Wednesday, October 28, 2020
October 28, 2020: AmericanSpooking: American Horror Stories
[This week’s series is, well, obvious. Your thoughts on American scary stories—real or fictional, artistic or historical, fun or horrifying, and anything else you can think of—will as always be anything but frightening. Boo!]
On whether America can have home-grown horror—and where we might find it.
Nathaniel Hawthorne once famously complained (in the Preface to The Marble Faun) about “the difficulty of writing a romance about a country where there is no shadow, no antiquity, no mystery, no picturesque and gloomy wrong … Romances need ruin to make them grow.” Given what he and his era meant by “the Romance,” it’s possible to paraphrase his point this way: America was, at least in the early 19th century but perhaps remains, too young, too devoid of a distant past and the ancient castles and ruins that come with it, to produce a Gothic literary tradition in the same way as Europe. Even Edgar Allan Poe, the Hawthorne contemporary and American Gothic writer who would seem so clearly to disprove this idea, set his most Gothic stories either abroad or (as in “The Fall of the House of Usher”) in an undefined place that could be anywhere (and feels more European than American to be sure). So it might indeed be fair to ask whether there can be a homegrown American Gothic.
It was of course in implied response to such a question that Grant Wood painted American Gothic (1930), one of the most famous and most ambiguous works of American art. Using his sister and the family dentist as his models for the iconic farmer and his wife, Wood created what seemed to be a simple and realistic portrait of two average (and somewhat unhappy and stiff, but not particularly mysterious) people. But then he gave it that title, and the whole thing suddenly became a great deal more complex and challenging. Is the title sarcastic, contrasting the simplicity and even boring-ness with those much more mysterious and compelling qualities Hawthorne had listed? Is it genuine, attempting to draw attention to the horrors that can lurk in quiet farmyards or families? Or is it an ironic combination of the two, recognizing that America does not have the overtly gothic qualities but might in its apparent simplicity and ordinariness possess a subtler and very different but ultimately no less horrifying quality?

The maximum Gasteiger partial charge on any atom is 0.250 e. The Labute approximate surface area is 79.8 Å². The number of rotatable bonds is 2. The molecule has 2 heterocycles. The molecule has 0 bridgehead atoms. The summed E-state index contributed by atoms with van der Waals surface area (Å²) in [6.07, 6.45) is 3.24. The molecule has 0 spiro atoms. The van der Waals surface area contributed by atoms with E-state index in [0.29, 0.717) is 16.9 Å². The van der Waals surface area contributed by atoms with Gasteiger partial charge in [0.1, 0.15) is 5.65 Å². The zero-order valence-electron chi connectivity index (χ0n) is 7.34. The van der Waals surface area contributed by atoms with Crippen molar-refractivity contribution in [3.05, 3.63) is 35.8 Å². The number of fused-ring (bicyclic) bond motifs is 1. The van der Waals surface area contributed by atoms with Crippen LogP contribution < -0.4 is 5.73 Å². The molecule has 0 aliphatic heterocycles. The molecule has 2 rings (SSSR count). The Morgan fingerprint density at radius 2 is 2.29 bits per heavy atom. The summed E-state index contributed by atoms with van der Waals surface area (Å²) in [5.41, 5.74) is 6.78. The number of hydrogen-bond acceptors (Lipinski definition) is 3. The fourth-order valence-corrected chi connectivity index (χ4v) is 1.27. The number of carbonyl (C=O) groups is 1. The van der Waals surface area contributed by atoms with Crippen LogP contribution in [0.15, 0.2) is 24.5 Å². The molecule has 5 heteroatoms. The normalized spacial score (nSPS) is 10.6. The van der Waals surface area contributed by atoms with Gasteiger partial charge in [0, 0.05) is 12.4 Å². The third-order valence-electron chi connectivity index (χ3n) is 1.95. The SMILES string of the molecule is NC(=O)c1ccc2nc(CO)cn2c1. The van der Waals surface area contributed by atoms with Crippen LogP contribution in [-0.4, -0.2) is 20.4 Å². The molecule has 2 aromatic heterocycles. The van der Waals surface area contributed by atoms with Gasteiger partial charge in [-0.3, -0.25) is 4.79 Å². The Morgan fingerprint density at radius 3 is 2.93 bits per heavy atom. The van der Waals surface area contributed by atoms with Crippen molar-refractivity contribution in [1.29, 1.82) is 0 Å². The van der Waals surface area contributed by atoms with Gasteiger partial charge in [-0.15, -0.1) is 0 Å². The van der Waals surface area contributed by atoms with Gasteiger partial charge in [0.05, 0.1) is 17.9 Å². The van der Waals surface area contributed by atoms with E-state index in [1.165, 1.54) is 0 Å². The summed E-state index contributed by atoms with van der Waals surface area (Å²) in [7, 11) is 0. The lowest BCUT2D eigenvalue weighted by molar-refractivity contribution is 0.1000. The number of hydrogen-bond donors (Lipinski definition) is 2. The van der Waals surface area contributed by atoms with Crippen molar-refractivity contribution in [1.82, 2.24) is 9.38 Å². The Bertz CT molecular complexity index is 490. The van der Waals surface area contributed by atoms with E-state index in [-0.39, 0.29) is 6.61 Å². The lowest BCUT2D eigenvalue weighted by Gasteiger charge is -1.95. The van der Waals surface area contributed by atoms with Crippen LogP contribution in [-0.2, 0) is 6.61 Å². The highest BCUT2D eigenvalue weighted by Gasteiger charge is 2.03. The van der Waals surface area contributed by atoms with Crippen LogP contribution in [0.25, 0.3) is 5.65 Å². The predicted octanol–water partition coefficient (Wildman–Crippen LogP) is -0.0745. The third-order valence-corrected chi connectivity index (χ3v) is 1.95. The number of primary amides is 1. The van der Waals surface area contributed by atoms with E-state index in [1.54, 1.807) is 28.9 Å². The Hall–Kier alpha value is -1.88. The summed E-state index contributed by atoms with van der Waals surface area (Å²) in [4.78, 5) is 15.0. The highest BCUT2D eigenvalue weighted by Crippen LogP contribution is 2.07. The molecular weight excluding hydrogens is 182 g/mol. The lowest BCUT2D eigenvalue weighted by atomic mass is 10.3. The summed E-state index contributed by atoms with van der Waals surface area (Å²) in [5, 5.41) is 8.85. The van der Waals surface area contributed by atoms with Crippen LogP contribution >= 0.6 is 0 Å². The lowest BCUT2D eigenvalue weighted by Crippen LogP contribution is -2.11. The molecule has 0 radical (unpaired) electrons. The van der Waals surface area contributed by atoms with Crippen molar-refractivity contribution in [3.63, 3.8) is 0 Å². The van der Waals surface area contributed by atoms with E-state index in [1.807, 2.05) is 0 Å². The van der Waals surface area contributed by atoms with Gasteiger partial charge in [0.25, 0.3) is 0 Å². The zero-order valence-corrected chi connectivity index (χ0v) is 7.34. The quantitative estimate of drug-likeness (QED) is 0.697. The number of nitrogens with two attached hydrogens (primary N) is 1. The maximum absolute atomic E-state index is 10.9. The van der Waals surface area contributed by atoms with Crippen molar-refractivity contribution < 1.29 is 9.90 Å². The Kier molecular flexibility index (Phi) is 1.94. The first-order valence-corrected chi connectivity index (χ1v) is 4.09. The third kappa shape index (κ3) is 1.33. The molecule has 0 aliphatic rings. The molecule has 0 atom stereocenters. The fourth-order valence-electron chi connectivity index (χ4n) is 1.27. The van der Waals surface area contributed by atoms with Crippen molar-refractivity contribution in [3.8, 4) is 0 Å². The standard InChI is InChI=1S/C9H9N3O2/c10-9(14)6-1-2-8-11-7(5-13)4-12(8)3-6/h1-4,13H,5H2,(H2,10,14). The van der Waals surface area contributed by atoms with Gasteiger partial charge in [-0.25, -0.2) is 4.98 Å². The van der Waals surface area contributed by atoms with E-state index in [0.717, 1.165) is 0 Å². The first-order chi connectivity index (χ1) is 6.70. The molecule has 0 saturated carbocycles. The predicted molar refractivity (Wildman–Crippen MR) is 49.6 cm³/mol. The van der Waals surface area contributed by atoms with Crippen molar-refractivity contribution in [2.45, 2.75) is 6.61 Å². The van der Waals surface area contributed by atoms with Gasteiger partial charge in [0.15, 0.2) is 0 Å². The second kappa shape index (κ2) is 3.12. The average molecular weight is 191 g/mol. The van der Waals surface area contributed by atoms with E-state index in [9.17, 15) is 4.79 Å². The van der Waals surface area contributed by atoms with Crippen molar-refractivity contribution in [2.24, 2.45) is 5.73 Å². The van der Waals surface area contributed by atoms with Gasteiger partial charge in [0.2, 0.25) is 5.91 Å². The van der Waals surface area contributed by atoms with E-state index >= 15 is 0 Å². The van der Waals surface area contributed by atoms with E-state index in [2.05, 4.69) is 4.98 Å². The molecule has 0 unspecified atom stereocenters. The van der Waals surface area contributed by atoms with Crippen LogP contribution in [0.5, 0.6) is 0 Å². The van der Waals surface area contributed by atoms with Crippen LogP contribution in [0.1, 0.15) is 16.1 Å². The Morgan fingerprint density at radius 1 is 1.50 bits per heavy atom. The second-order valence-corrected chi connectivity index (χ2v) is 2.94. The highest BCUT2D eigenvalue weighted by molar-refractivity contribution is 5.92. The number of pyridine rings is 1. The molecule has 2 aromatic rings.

Your mileage may vary, of course, and Wood’s painting will always remain open to those and many other possible interpretations. But I would argue for the ironic interpretation, not least because it fits with the painting’s own two contrasted yet interconnected levels (what’s on the canvas and what’s in the title). And I would connect it to our contemporary popular culture by noting the echoes of Wood’s title in the recent hit TV show American Horror Story. At least in its first season (the show has changed settings and characters yearly), Story could be seen as an extended and far more explicit (this was 2012, and they had a full season of episodes to fill) representation of the idea that average American families and homes contain within them great and gothic horrors, that the scariest thing of all might not be a ruined castle full of vengeful ghosts and supernatural terrors, but a sunlit suburban home full of, well, those same things. I’d like to think that Hawthorne would be entirely on that board with that idea.
Next spoooooky post tomorrow,
PS. What do you think? Other scary stories you’d highlight?